.303/.333/.507 with seven doubles, seven home runs, 24 RBI's and a 131 OPS+, Michael Morse has a 10-game hit streak going in which he's hit three doubles and four home runs while raising his average from .267 to .301. The 29-year-old outfielder earned the starting spot in left field with a ridiculous power display this past Spring which saw him crush nine home runs in 20 games and 62 at bat over which he posted a .364/.421/.818 line. He started the season with a .211/.253/.268 April, however, and had slipped back into a bench role before he finally caught fire and had to step in at first to replace the DL'd Adam LaRoche.
In 22 games and 64 plate appearances in May, Morse has hit .403 with a .422 OBP, .774 SLG, five double, six HR's and 15 RBI's. What has been the difference? Luck? Morse had a .269 BABIP in March/April, and he has a .442 BABIP in May. During the last homestand, the Nats' Skipper said he really isn't positive what's made the difference, but he did have some ideas.
"I don't know. I like what Mike did for the ballclub last year," Jim Riggleman offered when asked for his read on the suddenly resurgent Nats' first baseman, "...and he did it in a manner of right field, left field, first base, pinch hit, just doing a little bit of everything. And he's just productive that way. I think when he comes to the ballpark and he wants to see if he's playing, where he's playing, where he's hitting, he's really a good player like that. And we want to try to get him to the point where he can lock down a position, but the manner that he's doing it in now is very productive so that's the way we go with it, we use him in the lineup, where we need him and we need him at first base right now so that's what he's doing. And he's very productive.
"When you get a job," Riggleman said, trying to further explain Morse's early issues, "...when somebody says, 'You are the left fielder, you are the first baseman, you are the...' whatever it is, it's tough to hold that job. Now you are 'the man', and you know, there's a lot of players...I know Bip Roberts* was a great player. Bip played everywhere on the field, but he played different spot in the lineup and he had to come the ballpark every day and see where he was playing, if he was playing and where he was hitting and he was a heck of a player. And those are very productive players, and until Mike settles in in one place, he's really doing now for us what he did last year."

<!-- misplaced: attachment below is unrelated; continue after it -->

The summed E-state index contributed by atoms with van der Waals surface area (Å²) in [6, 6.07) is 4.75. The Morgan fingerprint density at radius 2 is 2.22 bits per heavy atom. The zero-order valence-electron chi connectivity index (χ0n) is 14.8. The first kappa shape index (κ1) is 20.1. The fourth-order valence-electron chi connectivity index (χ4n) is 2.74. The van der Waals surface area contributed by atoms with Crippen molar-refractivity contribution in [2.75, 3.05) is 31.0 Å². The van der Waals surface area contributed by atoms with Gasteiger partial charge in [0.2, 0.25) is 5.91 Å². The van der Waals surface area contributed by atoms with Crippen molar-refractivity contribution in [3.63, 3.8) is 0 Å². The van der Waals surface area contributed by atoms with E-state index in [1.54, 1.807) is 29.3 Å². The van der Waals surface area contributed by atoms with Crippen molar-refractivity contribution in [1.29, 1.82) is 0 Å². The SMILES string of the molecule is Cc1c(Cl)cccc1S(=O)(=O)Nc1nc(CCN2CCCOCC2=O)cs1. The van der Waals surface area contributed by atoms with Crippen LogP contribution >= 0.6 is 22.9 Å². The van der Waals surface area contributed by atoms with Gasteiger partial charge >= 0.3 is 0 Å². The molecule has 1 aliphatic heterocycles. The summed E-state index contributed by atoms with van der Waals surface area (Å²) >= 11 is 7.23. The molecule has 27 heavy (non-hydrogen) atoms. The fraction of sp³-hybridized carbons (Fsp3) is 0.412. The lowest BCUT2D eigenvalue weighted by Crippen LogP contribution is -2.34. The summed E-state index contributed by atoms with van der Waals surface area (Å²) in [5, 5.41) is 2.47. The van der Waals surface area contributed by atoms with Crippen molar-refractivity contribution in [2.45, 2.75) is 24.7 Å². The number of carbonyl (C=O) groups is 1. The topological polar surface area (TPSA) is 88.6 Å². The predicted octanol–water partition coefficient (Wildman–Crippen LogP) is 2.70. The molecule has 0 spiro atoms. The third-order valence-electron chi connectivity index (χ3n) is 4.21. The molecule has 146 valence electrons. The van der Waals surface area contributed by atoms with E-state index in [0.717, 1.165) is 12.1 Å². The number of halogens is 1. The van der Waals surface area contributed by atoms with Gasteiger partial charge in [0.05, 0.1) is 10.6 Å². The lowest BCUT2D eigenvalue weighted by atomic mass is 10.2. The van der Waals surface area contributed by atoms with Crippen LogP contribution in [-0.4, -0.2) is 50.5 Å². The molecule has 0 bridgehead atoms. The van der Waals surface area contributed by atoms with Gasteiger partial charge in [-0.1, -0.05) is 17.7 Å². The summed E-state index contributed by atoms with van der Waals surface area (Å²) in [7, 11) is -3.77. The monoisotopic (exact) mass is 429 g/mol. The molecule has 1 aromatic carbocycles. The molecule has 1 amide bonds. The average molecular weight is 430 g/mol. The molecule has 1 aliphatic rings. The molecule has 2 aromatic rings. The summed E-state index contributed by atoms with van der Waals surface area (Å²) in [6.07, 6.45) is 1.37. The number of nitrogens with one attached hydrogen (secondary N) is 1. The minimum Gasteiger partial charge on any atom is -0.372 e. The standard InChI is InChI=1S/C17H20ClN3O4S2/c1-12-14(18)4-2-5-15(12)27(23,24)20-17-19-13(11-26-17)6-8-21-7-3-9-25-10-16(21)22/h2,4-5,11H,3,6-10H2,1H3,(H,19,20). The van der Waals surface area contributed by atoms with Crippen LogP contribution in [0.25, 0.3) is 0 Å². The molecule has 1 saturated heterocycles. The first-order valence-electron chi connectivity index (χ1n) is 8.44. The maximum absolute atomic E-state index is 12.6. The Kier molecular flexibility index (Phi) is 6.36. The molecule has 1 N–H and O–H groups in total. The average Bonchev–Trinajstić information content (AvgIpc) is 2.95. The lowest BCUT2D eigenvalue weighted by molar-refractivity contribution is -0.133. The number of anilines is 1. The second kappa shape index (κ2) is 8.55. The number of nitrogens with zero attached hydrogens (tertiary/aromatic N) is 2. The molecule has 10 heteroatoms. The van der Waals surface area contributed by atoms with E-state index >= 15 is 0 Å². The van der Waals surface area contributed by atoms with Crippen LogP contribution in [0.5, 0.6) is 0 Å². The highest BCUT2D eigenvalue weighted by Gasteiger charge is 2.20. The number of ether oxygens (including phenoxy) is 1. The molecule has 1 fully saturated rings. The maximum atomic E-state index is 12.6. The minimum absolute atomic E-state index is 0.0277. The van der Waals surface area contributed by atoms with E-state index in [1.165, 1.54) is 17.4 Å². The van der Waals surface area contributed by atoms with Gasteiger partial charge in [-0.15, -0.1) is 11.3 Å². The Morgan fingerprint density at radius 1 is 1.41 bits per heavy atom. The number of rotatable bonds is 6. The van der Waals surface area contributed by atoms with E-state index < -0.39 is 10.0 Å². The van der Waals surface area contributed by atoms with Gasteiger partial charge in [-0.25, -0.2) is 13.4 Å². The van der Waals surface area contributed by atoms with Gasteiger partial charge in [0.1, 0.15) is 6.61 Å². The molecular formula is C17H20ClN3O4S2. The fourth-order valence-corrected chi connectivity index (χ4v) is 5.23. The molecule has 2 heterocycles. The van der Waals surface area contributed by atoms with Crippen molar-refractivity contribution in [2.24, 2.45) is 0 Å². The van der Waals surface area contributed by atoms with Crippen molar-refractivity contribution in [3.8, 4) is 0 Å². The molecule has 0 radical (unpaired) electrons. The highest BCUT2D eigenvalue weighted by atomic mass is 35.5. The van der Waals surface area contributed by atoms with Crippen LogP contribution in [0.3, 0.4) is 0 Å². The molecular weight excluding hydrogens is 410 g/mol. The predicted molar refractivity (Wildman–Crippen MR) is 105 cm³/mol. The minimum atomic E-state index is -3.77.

Whatever he's doing differently, whether it's something that he and Hitting Coach Rick Eckstein have done, or the curious crane kick he does in the on deck cirve, whatever he's doing it's working, "He's swinging very well. We've all seen this from Mike," Riggleman said. "We saw it last year, we saw it in Spring Training, it got away from him a little bit for whatever reason. Now he's just playing baseball, not necessarily trying to hold on to a position, just [going] and trying to play the game. And he's not overthinking things, he's just hacking and the ball really jumps off his bat. The ball he hit in Milwaukee, to right-center, is about as good as I've seen a right-hander hit a ball that way and that's an indication of his power. He doesn't have to crush a ball, they go for him, he's just got that natural power that the ball jumps off his bat unbelieveable."
Keep hacking, Morse.